"If I don't see her each day I miss her. . . ." I recognized the song immediately. "Believe me, I've got a case, "On Nancy, with the laughing face. . . ." It's one of the songs Sinatra cherished most. And what does that have to do with the most meaningful present you can give to a loved one this holiday season?

There's a story behind the song: a story with a lesson. In the early 1940s, when Sinatra was a relatively young man, he and his wife were having a birthday party for their firstborn child, Nancy. Among the invited guests were two good friends of Sinatra: the wonderful musical composer Jimmy Van Heusen, and the brilliant comedic actor Phil Silvers.Van Heusen and Silvers wanted to bring a gift. But what could they purchase that Sinatra himself could not provide for his daughter?

What the two men did was revise a song they'd been working on. Van Heusen had written the melody; Silvers was the writer of the lyrics. (He would go on to immense fame in the 1950s playing Army Sgt. Ernest Bilko on CBS television, but his talents extended to many fields.) Their song, in an early version, had featured the words "Bessie, with the laughing face," referring to the wife of a colleague. Now they worked some more on it, and fashioned the lyrics for Sinatra's young daughter.
They played and sang it at the birthday party. Sinatra adored it; by some accounts, he was so moved by the gesture from his friends that he began to cry. Talk about a gift for the man who has everything: What are you going to give to Frank Sinatra that he will remember? A tie? A car? A bottle of liquor? He needed nothing.
But that song, and the effort his two friends had put into it, touched him so deeply that, until his dying day, it signified something achingly personal to him.

And now it's the holiday season. We've all read about the mobs of people at door-buster sales, the fights in the aisles of stores. Yet there is a way that each of us, if we are willing to invest the hours, can come up with a gift that will mean more than any flat-screen television or video game. If you're good with words, write the best and longest letter you've ever written to a family member who maybe doesn't know just what he or she means to you. That letter will be kept, and treasured, long after gifts bought in a store have worn out or been thrown away. If you're artistic, paint a picture with a special significance that the person you love will understand. If you're the organized type, gather family photos from over the years, select them carefully, and put them together in an album that will mean everything to the person who receives it. If you're musical ... well, do for the person you care about what Phil Silvers and Jimmy Van Heusen did for Frank Sinatra and his family.

Will the effort be time-consuming? Yes, and that's the point. It will certainly be time better spent than standing in line for hours before some big-box store opens its doors for midnight bargains.
Because I'd heard about the Sinatra story for so many years, I called his younger daughter Tina the other afternoon to ask her about its veracity -- and its meaning to her family. "All of it is true," she said.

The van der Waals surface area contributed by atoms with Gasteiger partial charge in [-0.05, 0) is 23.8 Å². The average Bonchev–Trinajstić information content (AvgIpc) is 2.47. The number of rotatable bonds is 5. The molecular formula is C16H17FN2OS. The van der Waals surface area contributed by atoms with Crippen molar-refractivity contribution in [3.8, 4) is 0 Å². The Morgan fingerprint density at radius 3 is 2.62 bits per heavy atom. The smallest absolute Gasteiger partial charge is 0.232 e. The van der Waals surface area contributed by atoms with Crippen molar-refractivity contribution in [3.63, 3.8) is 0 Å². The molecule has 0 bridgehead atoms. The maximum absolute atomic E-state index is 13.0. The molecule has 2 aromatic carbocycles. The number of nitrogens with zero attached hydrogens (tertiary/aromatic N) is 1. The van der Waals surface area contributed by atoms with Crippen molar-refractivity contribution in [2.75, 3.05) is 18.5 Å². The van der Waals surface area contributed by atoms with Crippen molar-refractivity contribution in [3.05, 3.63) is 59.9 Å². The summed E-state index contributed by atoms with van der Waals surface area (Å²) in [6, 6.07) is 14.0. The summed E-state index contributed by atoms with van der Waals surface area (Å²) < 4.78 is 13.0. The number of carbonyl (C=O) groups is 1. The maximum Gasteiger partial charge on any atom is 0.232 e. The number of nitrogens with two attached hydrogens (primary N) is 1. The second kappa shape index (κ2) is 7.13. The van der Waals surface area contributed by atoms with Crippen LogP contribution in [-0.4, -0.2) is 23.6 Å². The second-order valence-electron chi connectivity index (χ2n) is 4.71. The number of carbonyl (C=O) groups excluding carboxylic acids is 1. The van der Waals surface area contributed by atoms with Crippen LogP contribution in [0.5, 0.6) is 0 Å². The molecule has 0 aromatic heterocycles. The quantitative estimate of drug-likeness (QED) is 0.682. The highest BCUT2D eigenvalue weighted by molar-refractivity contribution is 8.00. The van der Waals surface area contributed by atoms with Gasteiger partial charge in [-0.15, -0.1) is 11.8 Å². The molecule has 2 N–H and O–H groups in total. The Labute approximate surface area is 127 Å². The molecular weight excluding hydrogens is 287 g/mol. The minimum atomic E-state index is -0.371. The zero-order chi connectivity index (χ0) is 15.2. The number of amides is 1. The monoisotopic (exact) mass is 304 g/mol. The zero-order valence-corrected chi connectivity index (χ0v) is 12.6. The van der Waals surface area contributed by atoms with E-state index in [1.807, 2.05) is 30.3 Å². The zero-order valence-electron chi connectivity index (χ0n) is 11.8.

She said that her dad, Silvers and Van Heusen were dear buddies who loved to spend time together: "There would be New Year's Eve parties where they'd set up a stage, and play charades games. Everyone had to participate. They just liked being around each other."

When the two men presented the song at the birthday party, she said, "It was done out of pure friendship." Her father and her mother -- whose name was also Nancy -- couldn't have been more moved by the personal nature of the gift. Tina had not yet been born, but the reason she is certain of this, she said, is that her dad talked about it, from time to time, for the rest of his life. And for him, the song -- and the memories of his friends who wrote it -- never diminished in emotional power. She recalled one time in Paris when her dad was in a brittle mood over some things that were going on in his life. He was angry and irritable; at a concert, as he worked his way through his song list, his agitation was evident to everyone who knew him.
But then he got to "Nancy (with the Laughing Face)".

"His entire physicality changed," Tina said. 'He relaxed. He calmed down. The gentleness of the song, and the meaning of the story behind it, did that to him. You could see it. He went from being tense and on edge to being like an at-ease sergeant." The gift from his buddies did that for him, all those years later.

The best gifts are like that. Here's hoping you'll find the right one.

Tuesday, November 5, 2013

Lost shoe find.....

This shoe at the intersection of North 21st Street and St. Rt. 16 has been reported by Jim Lewis, Jeremy Bigler and Kurt Harden. 

I always wonder what a person thinks after arriving home with only one shoe. 

Thursday, October 31, 2013

Happy Halloween......

The Harvel Family sent me this photo of their Halloween decorations. Thank you and I hope you are enjoying your new home!

Sunday, October 27, 2013

Lost Shoe Heaven.........

Sister Robin found the largest collection of lost shoes at Looking Water Falls, north of Asheville NC. I count a total of 12!

Friday, October 4, 2013

Once upon a time, Blackberry................


"Twitter’s rise is the natural result of the touchscreen’s triumph. It is hard, after all, to type anything longer than a tweet on an iPhone, and just about hard to type anything accurately, as acknowledged by those ubiquitous  “pardon my typos” disclaimers on email and the zealous autocorrect."